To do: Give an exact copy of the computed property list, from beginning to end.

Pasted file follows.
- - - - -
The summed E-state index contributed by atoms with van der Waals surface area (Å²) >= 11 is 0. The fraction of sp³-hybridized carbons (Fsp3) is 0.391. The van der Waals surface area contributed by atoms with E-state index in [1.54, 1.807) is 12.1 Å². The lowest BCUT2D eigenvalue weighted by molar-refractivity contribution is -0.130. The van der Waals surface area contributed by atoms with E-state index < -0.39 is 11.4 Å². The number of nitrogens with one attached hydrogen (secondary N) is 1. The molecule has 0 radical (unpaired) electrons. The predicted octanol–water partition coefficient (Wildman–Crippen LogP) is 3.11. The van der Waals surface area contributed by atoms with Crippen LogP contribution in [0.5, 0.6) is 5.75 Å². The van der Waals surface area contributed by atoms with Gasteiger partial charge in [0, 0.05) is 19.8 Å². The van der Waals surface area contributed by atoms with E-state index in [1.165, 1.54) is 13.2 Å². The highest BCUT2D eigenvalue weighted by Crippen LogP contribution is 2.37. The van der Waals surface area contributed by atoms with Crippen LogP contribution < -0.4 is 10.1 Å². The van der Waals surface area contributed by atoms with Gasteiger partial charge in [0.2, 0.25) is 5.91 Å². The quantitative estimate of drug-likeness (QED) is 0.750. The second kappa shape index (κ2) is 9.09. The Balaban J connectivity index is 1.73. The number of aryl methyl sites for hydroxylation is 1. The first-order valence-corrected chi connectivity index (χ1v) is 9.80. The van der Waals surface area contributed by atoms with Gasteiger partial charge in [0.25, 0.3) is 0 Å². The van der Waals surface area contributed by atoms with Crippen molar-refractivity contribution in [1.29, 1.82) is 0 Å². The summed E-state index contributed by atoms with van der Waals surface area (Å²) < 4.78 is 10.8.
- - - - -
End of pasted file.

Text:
The summed E-state index contributed by atoms with van der Waals surface area (Å²) >= 11 is 0. The fraction of sp³-hybridized carbons (Fsp3) is 0.391. The van der Waals surface area contributed by atoms with E-state index in [1.54, 1.807) is 12.1 Å². The lowest BCUT2D eigenvalue weighted by molar-refractivity contribution is -0.130. The van der Waals surface area contributed by atoms with E-state index < -0.39 is 11.4 Å². The number of nitrogens with one attached hydrogen (secondary N) is 1. The molecule has 0 radical (unpaired) electrons. The predicted octanol–water partition coefficient (Wildman–Crippen LogP) is 3.11. The van der Waals surface area contributed by atoms with Crippen LogP contribution in [0.5, 0.6) is 5.75 Å². The van der Waals surface area contributed by atoms with Gasteiger partial charge in [0, 0.05) is 19.8 Å². The van der Waals surface area contributed by atoms with E-state index in [1.165, 1.54) is 13.2 Å². The highest BCUT2D eigenvalue weighted by Crippen LogP contribution is 2.37. The van der Waals surface area contributed by atoms with Crippen LogP contribution < -0.4 is 10.1 Å². The van der Waals surface area contributed by atoms with Gasteiger partial charge in [0.2, 0.25) is 5.91 Å². The quantitative estimate of drug-likeness (QED) is 0.750. The second kappa shape index (κ2) is 9.09. The Balaban J connectivity index is 1.73. The number of aryl methyl sites for hydroxylation is 1. The first-order valence-corrected chi connectivity index (χ1v) is 9.80. The van der Waals surface area contributed by atoms with Gasteiger partial charge in [0.25, 0.3) is 0 Å². The van der Waals surface area contributed by atoms with Crippen molar-refractivity contribution in [1.29, 1.82) is 0 Å². The summed E-state index contributed by atoms with van der Waals surface area (Å²) < 4.78 is 10.8.